We closed out day two with all the seats out minus the one with the rear heater.

We think that day 1&2  was a success!


Why this Bus.

Over the past few years, separately,  we’ve been weighing the options of different styles of tiny homes.

The typical answer to this is to build a tiny home on a flat trailer out of the typical building materials that a house uses. These are usually very cool looking and look something like a smaller version of a quaint cabin. The perk of the tiny home is that you get to create a home that is custom fitted to your needs. Also, since it is built like a house its very efficient and solidly built which should last a lifetime. However, building codes in most areas aren’t very applicable to these and as such, it seems that finding a place to park a tiny house is harder than an RV unless you have your own land where your neighbors don’t care. Over time, this problem has been getting better and easier to handle because more people are opening their eyes to these tiny houses but still should be considered in the back of your head if you are considering going this route. The other issue that we still haven’t found a straight answer to and changes depending on where you’re from is insuring such a domicile. Since it’s not technically a house, housing insurance won’t touch it and since it’s technically not an RV, that insurance won’t touch it. What we have heard is that if you can play your cards right and go through all the right channels that you can have it classified as a Custom Trailer and get it insured as that though I am doubting it won’t be for the full amount of money that you spent to build it. But hey, something is better than nothing!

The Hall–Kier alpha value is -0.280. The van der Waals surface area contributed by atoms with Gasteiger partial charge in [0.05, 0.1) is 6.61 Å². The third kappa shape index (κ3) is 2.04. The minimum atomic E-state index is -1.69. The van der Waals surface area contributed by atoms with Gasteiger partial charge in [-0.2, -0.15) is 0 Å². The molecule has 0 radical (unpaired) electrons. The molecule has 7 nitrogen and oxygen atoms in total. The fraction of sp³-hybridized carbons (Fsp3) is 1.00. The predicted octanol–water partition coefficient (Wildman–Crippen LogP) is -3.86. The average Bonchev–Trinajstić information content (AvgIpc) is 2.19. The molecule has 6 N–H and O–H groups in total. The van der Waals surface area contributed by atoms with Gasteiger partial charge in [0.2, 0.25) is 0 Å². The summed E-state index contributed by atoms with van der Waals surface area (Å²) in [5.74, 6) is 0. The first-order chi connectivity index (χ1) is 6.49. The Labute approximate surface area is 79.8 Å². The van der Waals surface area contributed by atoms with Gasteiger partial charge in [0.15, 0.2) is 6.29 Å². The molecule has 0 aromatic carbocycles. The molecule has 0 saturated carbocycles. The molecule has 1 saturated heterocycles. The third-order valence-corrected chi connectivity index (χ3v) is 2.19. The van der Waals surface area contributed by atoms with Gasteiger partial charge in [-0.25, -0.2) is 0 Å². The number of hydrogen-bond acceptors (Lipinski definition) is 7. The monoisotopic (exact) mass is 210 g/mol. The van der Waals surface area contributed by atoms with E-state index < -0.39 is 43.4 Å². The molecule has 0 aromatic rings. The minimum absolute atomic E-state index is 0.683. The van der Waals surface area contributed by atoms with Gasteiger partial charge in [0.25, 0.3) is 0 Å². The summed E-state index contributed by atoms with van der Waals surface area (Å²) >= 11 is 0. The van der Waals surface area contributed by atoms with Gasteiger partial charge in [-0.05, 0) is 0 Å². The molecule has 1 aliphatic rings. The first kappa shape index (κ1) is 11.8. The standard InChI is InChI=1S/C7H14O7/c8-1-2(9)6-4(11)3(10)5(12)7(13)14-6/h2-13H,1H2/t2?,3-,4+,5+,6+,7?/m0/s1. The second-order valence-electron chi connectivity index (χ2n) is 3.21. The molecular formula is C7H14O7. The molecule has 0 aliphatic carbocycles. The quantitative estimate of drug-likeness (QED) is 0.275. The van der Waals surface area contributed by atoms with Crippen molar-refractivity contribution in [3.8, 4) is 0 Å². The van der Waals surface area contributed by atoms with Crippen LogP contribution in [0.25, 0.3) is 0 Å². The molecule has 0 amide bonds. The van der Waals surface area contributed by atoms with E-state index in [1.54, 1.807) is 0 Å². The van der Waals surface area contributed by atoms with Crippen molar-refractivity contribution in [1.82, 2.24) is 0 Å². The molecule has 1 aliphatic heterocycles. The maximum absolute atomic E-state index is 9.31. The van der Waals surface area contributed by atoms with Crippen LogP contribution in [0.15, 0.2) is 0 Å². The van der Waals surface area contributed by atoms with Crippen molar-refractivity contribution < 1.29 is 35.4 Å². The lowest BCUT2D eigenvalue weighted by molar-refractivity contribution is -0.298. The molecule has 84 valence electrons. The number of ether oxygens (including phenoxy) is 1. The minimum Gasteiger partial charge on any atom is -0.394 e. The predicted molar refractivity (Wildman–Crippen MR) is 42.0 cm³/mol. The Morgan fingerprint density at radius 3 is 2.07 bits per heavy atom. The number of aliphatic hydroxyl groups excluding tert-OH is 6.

If anyone has any insight, or corrections to this knowledge for Tiny House in the state of OK, feel free to time chime in, we would love to read about success stories in getting tiny houses recognized through the proper channels.

A little more “normal” is finding an Recreational Vehicle that is already outfitted and ready to go for you to take anywhere you want. You don’t have to build anything and everything you need is typically already there for you to live somewhat comfortably. The perks that we can see is that used RVs can be had for relatively cheap and they’re ready to go. Plus you can insure them pretty easily. We’re not a big fan of them though because they aren’t very sturdy, soundproof or efficient.

What we decided is somewhat middle of the road of these but maybe we’re a little biased since we just bought it, a Bus! We have been looking at craigslist for a little while now, off and on, and this guy popped up from a local high school down the road!

Perks of a bus in general

School buses are designated as a commercial vehicle originally but in our state, you can take it down to the DMV and have it re-registered as an RV once you get it converted which means that you can have it insured by pretty much any insurance agency!